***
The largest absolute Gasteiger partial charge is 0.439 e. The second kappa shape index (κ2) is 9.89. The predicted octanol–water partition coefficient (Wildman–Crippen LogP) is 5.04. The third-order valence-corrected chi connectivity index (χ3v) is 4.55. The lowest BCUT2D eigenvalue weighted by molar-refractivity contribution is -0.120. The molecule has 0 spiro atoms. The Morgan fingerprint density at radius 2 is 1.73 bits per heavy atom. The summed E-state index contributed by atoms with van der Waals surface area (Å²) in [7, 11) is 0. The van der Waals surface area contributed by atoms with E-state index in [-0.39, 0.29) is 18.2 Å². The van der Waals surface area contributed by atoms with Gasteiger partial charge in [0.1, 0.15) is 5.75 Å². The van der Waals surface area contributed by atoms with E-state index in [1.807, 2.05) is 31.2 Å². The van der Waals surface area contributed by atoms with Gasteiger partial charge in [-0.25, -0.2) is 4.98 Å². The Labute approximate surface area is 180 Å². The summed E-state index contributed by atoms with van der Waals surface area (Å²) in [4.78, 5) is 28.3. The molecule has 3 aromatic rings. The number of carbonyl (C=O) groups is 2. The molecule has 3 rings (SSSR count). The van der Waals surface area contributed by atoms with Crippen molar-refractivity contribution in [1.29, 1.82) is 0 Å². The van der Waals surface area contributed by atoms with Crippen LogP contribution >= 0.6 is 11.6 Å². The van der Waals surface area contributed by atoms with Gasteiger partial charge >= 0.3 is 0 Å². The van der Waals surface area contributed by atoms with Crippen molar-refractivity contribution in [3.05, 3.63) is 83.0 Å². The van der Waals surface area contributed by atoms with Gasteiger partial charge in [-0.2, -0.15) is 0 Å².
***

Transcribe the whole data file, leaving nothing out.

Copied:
The largest absolute Gasteiger partial charge is 0.439 e. The second kappa shape index (κ2) is 9.89. The predicted octanol–water partition coefficient (Wildman–Crippen LogP) is 5.04. The third-order valence-corrected chi connectivity index (χ3v) is 4.55. The lowest BCUT2D eigenvalue weighted by molar-refractivity contribution is -0.120. The molecule has 0 spiro atoms. The Morgan fingerprint density at radius 2 is 1.73 bits per heavy atom. The summed E-state index contributed by atoms with van der Waals surface area (Å²) in [7, 11) is 0. The van der Waals surface area contributed by atoms with E-state index in [-0.39, 0.29) is 18.2 Å². The van der Waals surface area contributed by atoms with Gasteiger partial charge in [0.1, 0.15) is 5.75 Å². The van der Waals surface area contributed by atoms with E-state index in [1.807, 2.05) is 31.2 Å². The van der Waals surface area contributed by atoms with Gasteiger partial charge in [-0.25, -0.2) is 4.98 Å². The Labute approximate surface area is 180 Å². The summed E-state index contributed by atoms with van der Waals surface area (Å²) in [4.78, 5) is 28.3. The molecule has 3 aromatic rings. The number of carbonyl (C=O) groups is 2. The molecule has 3 rings (SSSR count). The van der Waals surface area contributed by atoms with Crippen molar-refractivity contribution in [1.29, 1.82) is 0 Å². The van der Waals surface area contributed by atoms with Crippen LogP contribution >= 0.6 is 11.6 Å². The van der Waals surface area contributed by atoms with Gasteiger partial charge >= 0.3 is 0 Å². The van der Waals surface area contributed by atoms with Crippen molar-refractivity contribution in [3.05, 3.63) is 83.0 Å². The van der Waals surface area contributed by atoms with Gasteiger partial charge in [-0.2, -0.15) is 0 Å².